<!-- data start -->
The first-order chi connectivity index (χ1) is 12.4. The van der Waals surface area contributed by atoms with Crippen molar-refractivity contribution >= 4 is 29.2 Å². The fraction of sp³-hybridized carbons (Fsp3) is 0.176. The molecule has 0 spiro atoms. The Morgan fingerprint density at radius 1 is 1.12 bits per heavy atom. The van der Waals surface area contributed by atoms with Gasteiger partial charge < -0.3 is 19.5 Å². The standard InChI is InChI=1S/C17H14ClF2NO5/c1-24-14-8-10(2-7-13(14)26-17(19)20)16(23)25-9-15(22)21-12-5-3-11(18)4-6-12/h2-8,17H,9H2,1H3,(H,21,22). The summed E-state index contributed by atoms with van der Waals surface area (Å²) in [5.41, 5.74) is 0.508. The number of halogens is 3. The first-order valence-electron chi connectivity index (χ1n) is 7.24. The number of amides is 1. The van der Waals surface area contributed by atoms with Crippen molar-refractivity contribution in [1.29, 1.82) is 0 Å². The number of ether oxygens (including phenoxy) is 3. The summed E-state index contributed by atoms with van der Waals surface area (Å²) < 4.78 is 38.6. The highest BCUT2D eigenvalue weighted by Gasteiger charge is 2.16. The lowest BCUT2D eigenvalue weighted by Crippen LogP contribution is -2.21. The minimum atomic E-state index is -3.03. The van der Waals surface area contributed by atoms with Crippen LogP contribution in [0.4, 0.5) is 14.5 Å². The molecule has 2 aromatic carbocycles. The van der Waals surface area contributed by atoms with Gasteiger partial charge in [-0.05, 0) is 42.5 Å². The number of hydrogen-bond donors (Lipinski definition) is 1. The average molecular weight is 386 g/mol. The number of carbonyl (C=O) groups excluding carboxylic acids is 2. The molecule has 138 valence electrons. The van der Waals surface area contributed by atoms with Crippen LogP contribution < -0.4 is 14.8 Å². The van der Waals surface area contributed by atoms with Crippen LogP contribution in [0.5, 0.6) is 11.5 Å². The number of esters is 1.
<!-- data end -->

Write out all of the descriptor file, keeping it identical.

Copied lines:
The first-order chi connectivity index (χ1) is 12.4. The van der Waals surface area contributed by atoms with Crippen molar-refractivity contribution >= 4 is 29.2 Å². The fraction of sp³-hybridized carbons (Fsp3) is 0.176. The molecule has 0 spiro atoms. The Morgan fingerprint density at radius 1 is 1.12 bits per heavy atom. The van der Waals surface area contributed by atoms with Gasteiger partial charge < -0.3 is 19.5 Å². The standard InChI is InChI=1S/C17H14ClF2NO5/c1-24-14-8-10(2-7-13(14)26-17(19)20)16(23)25-9-15(22)21-12-5-3-11(18)4-6-12/h2-8,17H,9H2,1H3,(H,21,22). The summed E-state index contributed by atoms with van der Waals surface area (Å²) in [5.41, 5.74) is 0.508. The number of halogens is 3. The first-order valence-electron chi connectivity index (χ1n) is 7.24. The number of amides is 1. The van der Waals surface area contributed by atoms with Crippen molar-refractivity contribution in [1.29, 1.82) is 0 Å². The number of ether oxygens (including phenoxy) is 3. The summed E-state index contributed by atoms with van der Waals surface area (Å²) < 4.78 is 38.6. The highest BCUT2D eigenvalue weighted by Gasteiger charge is 2.16. The lowest BCUT2D eigenvalue weighted by Crippen LogP contribution is -2.21. The minimum atomic E-state index is -3.03. The van der Waals surface area contributed by atoms with Crippen LogP contribution in [0.4, 0.5) is 14.5 Å². The molecule has 2 aromatic carbocycles. The van der Waals surface area contributed by atoms with Gasteiger partial charge in [-0.05, 0) is 42.5 Å². The number of hydrogen-bond donors (Lipinski definition) is 1. The average molecular weight is 386 g/mol. The number of carbonyl (C=O) groups excluding carboxylic acids is 2. The molecule has 138 valence electrons. The van der Waals surface area contributed by atoms with Crippen LogP contribution < -0.4 is 14.8 Å². The van der Waals surface area contributed by atoms with Crippen LogP contribution in [0.5, 0.6) is 11.5 Å². The number of esters is 1.